Or lets not forget how pharmaceutical corporations rely on government funded research to provide primary research, which is more expensive, before they decide to spend money on further research and to benefit from the primary research with patents while contributing nothing back. (Not to mention how they often let the little guy do all the expensive R&D and only buy the patent to those drugs that get approval while allowing the little guys that do R&D on drugs that don’t get approved to suffer the costs and perhaps go out of business at no expense to the big companies. I suppose one could argue that this makes patents good for the little guy who can now sell them once they do get a successful product).

Not to mention how software with patents and copy protection has taken so many ideas and perhaps some code (or has been suspected of doing so, not that they can get in trouble for it) from free and open source software and they benefit from it while contributing nothing back and insisting that they acquire as many patents as they can on the most obvious of ideas and locking everyone else out.

Then the pro-IP crowd says “but Microsoft is better thanks to copy protection laws”. While I think that some copy protection can be good (though it lasts way too long) I think part of the reason why these companies are so successful is because of the unfair advantage they have mentioned above. For every idea they take and implement in a piece of software they should be required to contribute one of their patents associated with said software back to the public domain.


Re: Re:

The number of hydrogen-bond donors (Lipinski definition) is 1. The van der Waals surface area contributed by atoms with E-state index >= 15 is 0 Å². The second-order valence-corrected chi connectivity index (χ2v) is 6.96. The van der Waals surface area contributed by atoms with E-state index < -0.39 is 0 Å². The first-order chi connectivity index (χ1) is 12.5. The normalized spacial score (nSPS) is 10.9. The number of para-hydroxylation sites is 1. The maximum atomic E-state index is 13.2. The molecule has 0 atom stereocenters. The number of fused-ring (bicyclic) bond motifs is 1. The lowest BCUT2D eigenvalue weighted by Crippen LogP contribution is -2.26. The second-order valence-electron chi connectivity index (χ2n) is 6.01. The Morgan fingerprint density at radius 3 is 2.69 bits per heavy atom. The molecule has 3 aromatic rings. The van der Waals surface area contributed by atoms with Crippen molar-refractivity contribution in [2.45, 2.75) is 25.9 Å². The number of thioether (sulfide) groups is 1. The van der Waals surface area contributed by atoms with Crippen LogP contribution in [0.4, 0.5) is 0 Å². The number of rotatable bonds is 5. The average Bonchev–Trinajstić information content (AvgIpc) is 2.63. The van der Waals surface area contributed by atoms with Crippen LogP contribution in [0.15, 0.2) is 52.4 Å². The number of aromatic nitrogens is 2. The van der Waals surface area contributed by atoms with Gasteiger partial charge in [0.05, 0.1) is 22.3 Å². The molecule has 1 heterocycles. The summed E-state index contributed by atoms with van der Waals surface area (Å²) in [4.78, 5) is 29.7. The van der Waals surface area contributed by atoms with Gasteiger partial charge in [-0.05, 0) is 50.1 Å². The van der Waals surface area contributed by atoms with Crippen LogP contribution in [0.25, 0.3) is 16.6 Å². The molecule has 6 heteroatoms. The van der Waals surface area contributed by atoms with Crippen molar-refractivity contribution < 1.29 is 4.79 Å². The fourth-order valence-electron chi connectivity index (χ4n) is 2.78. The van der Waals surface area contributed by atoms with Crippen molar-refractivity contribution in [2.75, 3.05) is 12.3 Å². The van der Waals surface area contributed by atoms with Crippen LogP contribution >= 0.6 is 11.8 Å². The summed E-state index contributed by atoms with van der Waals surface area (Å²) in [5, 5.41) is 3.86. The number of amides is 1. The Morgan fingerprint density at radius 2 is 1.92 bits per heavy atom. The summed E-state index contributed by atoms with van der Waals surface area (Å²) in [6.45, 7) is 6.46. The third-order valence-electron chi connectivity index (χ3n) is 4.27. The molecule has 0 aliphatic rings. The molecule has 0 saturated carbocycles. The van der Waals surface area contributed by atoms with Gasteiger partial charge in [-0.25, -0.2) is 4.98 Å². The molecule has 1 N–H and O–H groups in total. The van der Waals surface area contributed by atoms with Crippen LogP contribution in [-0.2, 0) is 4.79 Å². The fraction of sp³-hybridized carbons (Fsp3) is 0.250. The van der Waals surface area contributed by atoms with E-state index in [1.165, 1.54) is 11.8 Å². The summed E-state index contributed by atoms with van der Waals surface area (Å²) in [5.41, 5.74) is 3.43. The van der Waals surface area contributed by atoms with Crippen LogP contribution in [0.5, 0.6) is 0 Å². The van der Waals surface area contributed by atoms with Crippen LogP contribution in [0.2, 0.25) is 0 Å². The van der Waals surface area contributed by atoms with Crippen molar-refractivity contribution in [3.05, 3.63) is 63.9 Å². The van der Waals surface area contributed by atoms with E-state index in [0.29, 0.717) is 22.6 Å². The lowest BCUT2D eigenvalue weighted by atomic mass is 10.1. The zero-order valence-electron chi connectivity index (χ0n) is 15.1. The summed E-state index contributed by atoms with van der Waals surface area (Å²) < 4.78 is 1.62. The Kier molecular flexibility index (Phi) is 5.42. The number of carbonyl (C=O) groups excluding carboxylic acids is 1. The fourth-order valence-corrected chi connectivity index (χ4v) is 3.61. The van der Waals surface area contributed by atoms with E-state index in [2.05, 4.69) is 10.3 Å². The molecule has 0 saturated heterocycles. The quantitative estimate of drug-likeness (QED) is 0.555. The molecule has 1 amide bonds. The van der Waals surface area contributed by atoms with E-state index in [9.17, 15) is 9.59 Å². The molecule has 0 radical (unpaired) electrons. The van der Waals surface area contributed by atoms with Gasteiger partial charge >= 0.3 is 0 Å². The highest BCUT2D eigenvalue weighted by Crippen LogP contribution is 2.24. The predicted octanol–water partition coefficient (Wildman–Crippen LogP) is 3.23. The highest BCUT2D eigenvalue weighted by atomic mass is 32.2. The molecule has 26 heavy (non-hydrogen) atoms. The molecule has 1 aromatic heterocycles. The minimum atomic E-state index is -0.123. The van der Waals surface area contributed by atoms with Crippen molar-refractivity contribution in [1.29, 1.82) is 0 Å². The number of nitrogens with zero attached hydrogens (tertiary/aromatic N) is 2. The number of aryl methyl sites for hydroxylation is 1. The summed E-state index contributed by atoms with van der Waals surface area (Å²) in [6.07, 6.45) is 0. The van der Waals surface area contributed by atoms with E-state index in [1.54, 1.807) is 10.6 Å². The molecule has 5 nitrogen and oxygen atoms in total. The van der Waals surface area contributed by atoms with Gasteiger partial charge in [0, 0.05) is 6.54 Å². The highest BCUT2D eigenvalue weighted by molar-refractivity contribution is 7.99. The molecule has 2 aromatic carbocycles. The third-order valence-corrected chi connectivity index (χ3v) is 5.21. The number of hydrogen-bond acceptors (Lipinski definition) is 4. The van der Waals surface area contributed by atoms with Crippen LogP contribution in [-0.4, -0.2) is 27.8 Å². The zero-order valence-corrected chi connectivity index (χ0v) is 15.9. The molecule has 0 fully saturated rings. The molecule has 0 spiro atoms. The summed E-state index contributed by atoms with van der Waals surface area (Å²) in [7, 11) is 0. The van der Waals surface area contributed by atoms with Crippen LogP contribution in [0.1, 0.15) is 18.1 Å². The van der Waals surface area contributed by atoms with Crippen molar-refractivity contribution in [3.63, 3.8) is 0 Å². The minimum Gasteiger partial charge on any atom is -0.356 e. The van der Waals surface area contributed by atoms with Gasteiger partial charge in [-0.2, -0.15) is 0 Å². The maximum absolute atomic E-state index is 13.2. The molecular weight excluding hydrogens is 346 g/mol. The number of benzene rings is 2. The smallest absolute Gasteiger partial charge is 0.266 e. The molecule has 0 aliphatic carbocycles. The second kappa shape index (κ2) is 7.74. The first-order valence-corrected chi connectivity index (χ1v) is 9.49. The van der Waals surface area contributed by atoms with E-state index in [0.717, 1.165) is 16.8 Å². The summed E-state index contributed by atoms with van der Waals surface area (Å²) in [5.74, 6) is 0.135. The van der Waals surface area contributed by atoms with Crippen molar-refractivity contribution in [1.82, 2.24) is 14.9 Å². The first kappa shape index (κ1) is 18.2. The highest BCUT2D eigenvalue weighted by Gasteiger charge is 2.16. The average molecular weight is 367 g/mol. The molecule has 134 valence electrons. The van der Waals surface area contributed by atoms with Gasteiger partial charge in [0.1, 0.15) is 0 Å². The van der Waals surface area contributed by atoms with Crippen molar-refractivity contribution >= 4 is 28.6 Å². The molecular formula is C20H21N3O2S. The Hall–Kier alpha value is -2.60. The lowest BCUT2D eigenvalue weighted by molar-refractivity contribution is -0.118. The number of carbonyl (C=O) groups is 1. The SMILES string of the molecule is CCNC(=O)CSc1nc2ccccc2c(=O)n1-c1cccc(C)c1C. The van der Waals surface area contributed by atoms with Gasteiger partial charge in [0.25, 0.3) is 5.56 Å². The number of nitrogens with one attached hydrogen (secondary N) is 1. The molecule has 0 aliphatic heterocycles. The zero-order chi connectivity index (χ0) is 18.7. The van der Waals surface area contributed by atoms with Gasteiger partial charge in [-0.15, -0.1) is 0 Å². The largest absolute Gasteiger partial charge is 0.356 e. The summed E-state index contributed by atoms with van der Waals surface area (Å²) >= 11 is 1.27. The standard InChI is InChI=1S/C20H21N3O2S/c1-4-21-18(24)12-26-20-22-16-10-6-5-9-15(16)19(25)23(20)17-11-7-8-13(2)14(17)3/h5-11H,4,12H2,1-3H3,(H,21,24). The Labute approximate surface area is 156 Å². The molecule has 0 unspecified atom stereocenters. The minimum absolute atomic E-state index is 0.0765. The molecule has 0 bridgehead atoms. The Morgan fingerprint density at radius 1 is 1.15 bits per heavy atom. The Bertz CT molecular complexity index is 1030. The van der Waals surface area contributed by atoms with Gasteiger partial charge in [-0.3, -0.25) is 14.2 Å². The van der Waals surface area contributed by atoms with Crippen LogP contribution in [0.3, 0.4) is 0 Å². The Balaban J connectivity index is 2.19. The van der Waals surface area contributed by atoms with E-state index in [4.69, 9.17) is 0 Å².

Let’s also not forget that subjects involved in the clinical trials that the pharmaceutical corporations conduct are volunteers.

Subjects should insist that if they are going to volunteer that the proceeds of their volunteer work would yield a limited max price when the drug is released.

It’s no wonder why pharmaceutical corporations are having a tougher and tougher time finding volunteers btw, those volunteers know that if that drug is useful it will become too expensive for anyone to afford and they see how the pharmaceutical corporations absolutely exploit these volunteers while contributing as little as possible back in the form of seeking ridiculous prices in exchange for all the risk that the volunteers took. Potential volunteers figure if the pharmaceutical corporations want to be as selfish and self interested about everything as possible why should potential volunteers be any different. How can these purely hedonistic pharmaceutical corporations possibly preach altruism with a straight face and expect potential volunteers to take them seriously.



Actually I think you hit a very important nail there:

Legislation today requires a phD in international legal history because of “trade agreements” and other “international responsibilities”. That is why they are parroting canned responses and saying meaningless gibberish. They don’t know if something is possible and would thus try to at least reserve some linguistic wiggle-room so they don’t have to rely on “alternative facts”!